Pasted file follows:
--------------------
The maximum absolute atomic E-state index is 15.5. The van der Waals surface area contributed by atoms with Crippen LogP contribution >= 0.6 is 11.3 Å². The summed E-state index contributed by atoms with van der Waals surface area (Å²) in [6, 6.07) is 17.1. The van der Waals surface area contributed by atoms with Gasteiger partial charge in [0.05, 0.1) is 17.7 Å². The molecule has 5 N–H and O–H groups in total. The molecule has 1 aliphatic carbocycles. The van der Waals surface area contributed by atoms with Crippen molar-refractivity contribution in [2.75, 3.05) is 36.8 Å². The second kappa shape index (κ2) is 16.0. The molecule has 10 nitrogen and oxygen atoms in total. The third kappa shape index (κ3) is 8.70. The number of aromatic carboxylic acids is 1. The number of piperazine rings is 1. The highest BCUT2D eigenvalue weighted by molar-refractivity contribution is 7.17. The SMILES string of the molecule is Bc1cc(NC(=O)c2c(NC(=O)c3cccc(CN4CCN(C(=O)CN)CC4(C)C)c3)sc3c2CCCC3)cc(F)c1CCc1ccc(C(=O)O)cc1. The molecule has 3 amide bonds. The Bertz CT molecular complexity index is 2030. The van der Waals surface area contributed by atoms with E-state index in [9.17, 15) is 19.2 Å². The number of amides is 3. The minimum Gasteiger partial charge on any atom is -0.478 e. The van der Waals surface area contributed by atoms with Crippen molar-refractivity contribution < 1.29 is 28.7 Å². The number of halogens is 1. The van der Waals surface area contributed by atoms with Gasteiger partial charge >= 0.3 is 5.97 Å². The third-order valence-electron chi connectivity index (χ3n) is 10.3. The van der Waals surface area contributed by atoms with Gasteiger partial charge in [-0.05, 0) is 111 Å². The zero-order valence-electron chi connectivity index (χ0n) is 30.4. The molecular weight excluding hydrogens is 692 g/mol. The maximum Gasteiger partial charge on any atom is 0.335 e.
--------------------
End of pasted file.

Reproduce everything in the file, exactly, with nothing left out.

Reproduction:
The maximum absolute atomic E-state index is 15.5. The van der Waals surface area contributed by atoms with Crippen LogP contribution >= 0.6 is 11.3 Å². The summed E-state index contributed by atoms with van der Waals surface area (Å²) in [6, 6.07) is 17.1. The van der Waals surface area contributed by atoms with Gasteiger partial charge in [0.05, 0.1) is 17.7 Å². The molecule has 5 N–H and O–H groups in total. The molecule has 1 aliphatic carbocycles. The van der Waals surface area contributed by atoms with Crippen molar-refractivity contribution in [2.75, 3.05) is 36.8 Å². The second kappa shape index (κ2) is 16.0. The molecule has 10 nitrogen and oxygen atoms in total. The third kappa shape index (κ3) is 8.70. The number of aromatic carboxylic acids is 1. The number of piperazine rings is 1. The highest BCUT2D eigenvalue weighted by molar-refractivity contribution is 7.17. The SMILES string of the molecule is Bc1cc(NC(=O)c2c(NC(=O)c3cccc(CN4CCN(C(=O)CN)CC4(C)C)c3)sc3c2CCCC3)cc(F)c1CCc1ccc(C(=O)O)cc1. The molecule has 3 amide bonds. The Bertz CT molecular complexity index is 2030. The van der Waals surface area contributed by atoms with E-state index in [9.17, 15) is 19.2 Å². The number of amides is 3. The minimum Gasteiger partial charge on any atom is -0.478 e. The van der Waals surface area contributed by atoms with Crippen molar-refractivity contribution < 1.29 is 28.7 Å². The number of halogens is 1. The van der Waals surface area contributed by atoms with Gasteiger partial charge >= 0.3 is 5.97 Å². The third-order valence-electron chi connectivity index (χ3n) is 10.3. The van der Waals surface area contributed by atoms with Gasteiger partial charge in [-0.05, 0) is 111 Å². The zero-order valence-electron chi connectivity index (χ0n) is 30.4. The molecular weight excluding hydrogens is 692 g/mol. The maximum Gasteiger partial charge on any atom is 0.335 e.